When a child has type 1 diabetes, people often ask what they can eat. Unless a child has allergies or food intolerances, no foods are off limits.
Having diabetes does involve more planning for snacks and mealtimes, as well as for special events involving food. This document will help school staff:
Our bodies get energy from carbohydrates, protein and fat. Our bodies turn carbohydrates into a sugar called glucose. Carbohydrates are found in many foods, such as:
Carbohydrates are an essential part of a healthy diet because:
A person’s blood sugar level is the amount of glucose (sugar) in their blood at any given time (for more detail, see Understanding blood sugar). Managing diabetes involves working to keep blood sugars within a target range.
Foods like candy, juice, and regular soft drinks are called “fast-acting sugars” because they raise blood sugar very quickly. Fast-acting sugar sources are very important for people with type 1 diabetes because they are used to treat low blood sugar.
A supply of fast-acting sugars will be in a student’s emergency kit, which should always be close at hand.
Foods with little or no carbohydrates do not raise blood sugar. Some examples include:
Since carbohydrates (or “carbs”) raise blood sugar, people with diabetes need to know how many carbohydrates are in the food they are eating to help them follow their meal plan and/or to determine how much insulin they need. This is called “carb counting.”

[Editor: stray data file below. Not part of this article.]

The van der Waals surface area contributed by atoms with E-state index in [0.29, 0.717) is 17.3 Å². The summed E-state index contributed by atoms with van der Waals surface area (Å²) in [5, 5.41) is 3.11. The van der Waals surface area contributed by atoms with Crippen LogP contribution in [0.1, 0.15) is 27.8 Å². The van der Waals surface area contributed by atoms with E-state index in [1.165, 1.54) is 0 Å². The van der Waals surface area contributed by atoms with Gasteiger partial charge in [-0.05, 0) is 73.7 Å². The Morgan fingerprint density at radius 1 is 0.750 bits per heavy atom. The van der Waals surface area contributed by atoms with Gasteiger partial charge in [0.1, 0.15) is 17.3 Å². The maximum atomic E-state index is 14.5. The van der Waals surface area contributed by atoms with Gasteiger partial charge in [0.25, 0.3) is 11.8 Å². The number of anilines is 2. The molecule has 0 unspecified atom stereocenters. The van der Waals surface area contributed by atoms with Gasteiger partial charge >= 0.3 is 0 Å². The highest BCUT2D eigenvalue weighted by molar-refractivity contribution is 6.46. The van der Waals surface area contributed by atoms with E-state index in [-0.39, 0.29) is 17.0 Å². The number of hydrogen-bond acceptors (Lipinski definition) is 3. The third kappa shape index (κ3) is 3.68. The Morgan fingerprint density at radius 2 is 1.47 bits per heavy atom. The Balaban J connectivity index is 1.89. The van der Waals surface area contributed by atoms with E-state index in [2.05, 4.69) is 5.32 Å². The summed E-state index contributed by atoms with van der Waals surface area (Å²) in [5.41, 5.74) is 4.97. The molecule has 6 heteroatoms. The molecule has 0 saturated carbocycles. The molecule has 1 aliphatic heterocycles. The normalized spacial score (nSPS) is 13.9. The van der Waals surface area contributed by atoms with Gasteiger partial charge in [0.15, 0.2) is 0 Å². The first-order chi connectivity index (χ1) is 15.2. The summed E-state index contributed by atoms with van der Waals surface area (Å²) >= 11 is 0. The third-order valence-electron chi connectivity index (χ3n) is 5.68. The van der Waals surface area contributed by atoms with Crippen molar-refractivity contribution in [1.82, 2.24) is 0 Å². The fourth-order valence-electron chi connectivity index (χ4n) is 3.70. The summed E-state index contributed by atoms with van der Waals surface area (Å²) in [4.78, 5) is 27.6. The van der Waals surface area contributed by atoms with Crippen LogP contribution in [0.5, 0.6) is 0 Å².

Packaged foods show the number of carbohydrates on the Nutrition Facts label.
Note: Carbohydrates in the form of fibre are not absorbed, so they don’t “count.” When counting carbs, subtract the amount of fibre. In the example here, the number of carbs in a 1-cup serving is 14 g (17 g ̶ 3 g = 14 g). Also, always look carefully at the serving sizes: In this example, there are 2 servings in 1 container.
For foods that are not packaged, like fresh fruit, Diabetes Canada has a number of useful tools to determine carbohydrate content, including a resource called Beyond the Basics. Several apps are available for mobile phones.
Although carb counting may seem complicated at first, families quickly learn the carbohydrate counts for the foods they eat on a regular basis.
Detailed instructions for lunch and snacks will be in the student’s Individual Care Plan. In general, here are some suggestions for school staff:
Because insulin doses are related to the amount of food, it’s important to ensure that students eat all (or most) of the carbohydrates in their lunch and snacks.
If food is not eaten, the student may have a low blood sugar. When that happens, extra blood checks may be needed. Be sure students have enough time to complete snacks and lunch, and that they do not share or substitute food. Younger children may need more supervision.
Last updated: March, 2017